Hamilton-Lauraville Main Street works to support and promote existing businesses while working to attract complementary businesses that will best serve the surrounding community. With a very active Board of Directors and a talented group of volunteers, the Director of HLMS is well supported and is in a position to work closely with new businesses.
Each new business will receive assistance that will include a search for the right building, help with Use & Occupancy permits, an explanation of the two existing Urban Renewal Plans, business mentoring, limited legal advice, a listing on the HLMS website, promotion on Facebook, website, newsletter, newspaper and blog. Design assistance is also available for Facade Improvement Grants that include exterior improvements such as signage, lighting, painting, awnings, doors and windows.
HLMS designs events that attract visitors from inside and outside of the commercial district. Business owners are encouraged to act as sponsors of events, or volunteer in a way that best highlights the assets of the business. Meaningful relationships between a business and the surrounding community develop as a result of active participation in events.
The communities of Hamilton and Lauraville are looking for retail that includes business types that are currently lacking. The community members have expressed a desire for clothing, shoe, home accessories, small hardware store, art supply retail. Office space is available in a variety of sizes, and we happily invite more lunch patrons. Over 22,000 commuters pass through the business district every day.
There are eight neighborhood associations that surround the business district. A large art presence exists and events are planned for the first Friday of every month to help attract new patrons of galleries and small businesses. Cross promotion among very friendly business owners is a popular method to share customers. Community members help to advertise businesses and plan meetings in small businesses to attract more customers. Hamilton-Lauraville Main Street is business friendly!
Street president Richard Marsiglia and director Regina Lansinger plan to turn a
sour situation into a commercial kitchen.
For more than two decades, the old gas station lot on
Harford Road has been the community lemon, sitting unused with a sinking roof
atop a shabby building and uneven grounds strewn with pebbles and weeds. But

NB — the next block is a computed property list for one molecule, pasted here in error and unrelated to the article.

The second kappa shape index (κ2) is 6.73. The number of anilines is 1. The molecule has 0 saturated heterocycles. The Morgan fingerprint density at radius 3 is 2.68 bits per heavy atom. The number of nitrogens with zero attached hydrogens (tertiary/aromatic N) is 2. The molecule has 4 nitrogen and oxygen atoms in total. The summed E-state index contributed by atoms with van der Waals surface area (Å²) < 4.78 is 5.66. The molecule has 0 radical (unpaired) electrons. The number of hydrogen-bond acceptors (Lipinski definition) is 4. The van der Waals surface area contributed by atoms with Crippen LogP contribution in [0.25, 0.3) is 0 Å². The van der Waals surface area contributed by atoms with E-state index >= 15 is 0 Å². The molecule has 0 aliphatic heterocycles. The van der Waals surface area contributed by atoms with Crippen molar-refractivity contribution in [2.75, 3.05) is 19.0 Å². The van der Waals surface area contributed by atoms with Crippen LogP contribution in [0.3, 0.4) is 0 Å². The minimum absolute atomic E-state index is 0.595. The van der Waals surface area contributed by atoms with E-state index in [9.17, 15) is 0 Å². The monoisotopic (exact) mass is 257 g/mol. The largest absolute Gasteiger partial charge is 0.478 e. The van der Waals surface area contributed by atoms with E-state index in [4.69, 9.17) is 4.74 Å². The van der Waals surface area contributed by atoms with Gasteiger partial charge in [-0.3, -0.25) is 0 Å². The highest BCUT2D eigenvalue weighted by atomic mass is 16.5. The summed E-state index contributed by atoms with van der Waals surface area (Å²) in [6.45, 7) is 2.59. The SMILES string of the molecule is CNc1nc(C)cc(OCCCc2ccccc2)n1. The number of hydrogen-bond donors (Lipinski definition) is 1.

now it is the latest passion project for Marsiglia and Lansinger.
The founding members of the nonprofit organization,
whose mission is to revitalize and support local businesses in the commercial
district, have been calling on residents to contribute to their fundraising
efforts by buying paper lemons, available in Hamilton and Lauraville shops, for
a $5 minimum donation. The lemons, signed by their donors, can be seen on the
walls of local businesses like Zeke's Coffee and Green Onion, signs that a
future commercial kitchen — dubbed Main Street Kitchen at the Lot — will be an
important fixture in the community, Marsiglia said.
"It's going to be
'feel good,'" said Marsiglia, also the owner of Green Onion, a fresh food
market, and Hamilton Vacuum. "It's going to solve some of our goals as a
Main Street to incubate and develop businesses ... and it's also going to be a
community thing where it's going to help jobs.
It's also going to help
teach people better eating habits. It's going to have a bunch of different
aspects happening at the same place."
The fundraising was sparked by Lauraville resident and
landscape architect Sarah Hope, who painted a black-and-yellow lemon mural on
the crumbling building that reads "Help turn this into lemonade."
"While we were brainstorming, we were trying to
focus on something that was food-related. We wanted to come up with something
that visually represented food and the process of making food," Hope said.
The paper lemons, combined with local businesses' and
state contributions, have raised around $300,000. Still, the organization has a
long way to go. The kitchen is projected to cost between $700,000 and $800,000
over three to five years, Marsiglia said, and the site still needs inspections
and approval from the Maryland Historical Trust before construction can begin.
Purchased by the Baltimore Development Corp. around a
decade ago, the lot has seen only minimal renovations, like the removal of gas
tanks to ensure that the space is safe and ready for construction.
"It was an
eyesore," Lansinger said, but Hamilton-Lauraville Main Street has used the
space for community events regardless of the unattractive landscape. The
organization began hosting farmers' markets in the lot on Tuesday evenings in
would look at this place and think, 'Why would anyone want to sit here?'"
she said, but neighbors, who Lansinger described as "tough," came and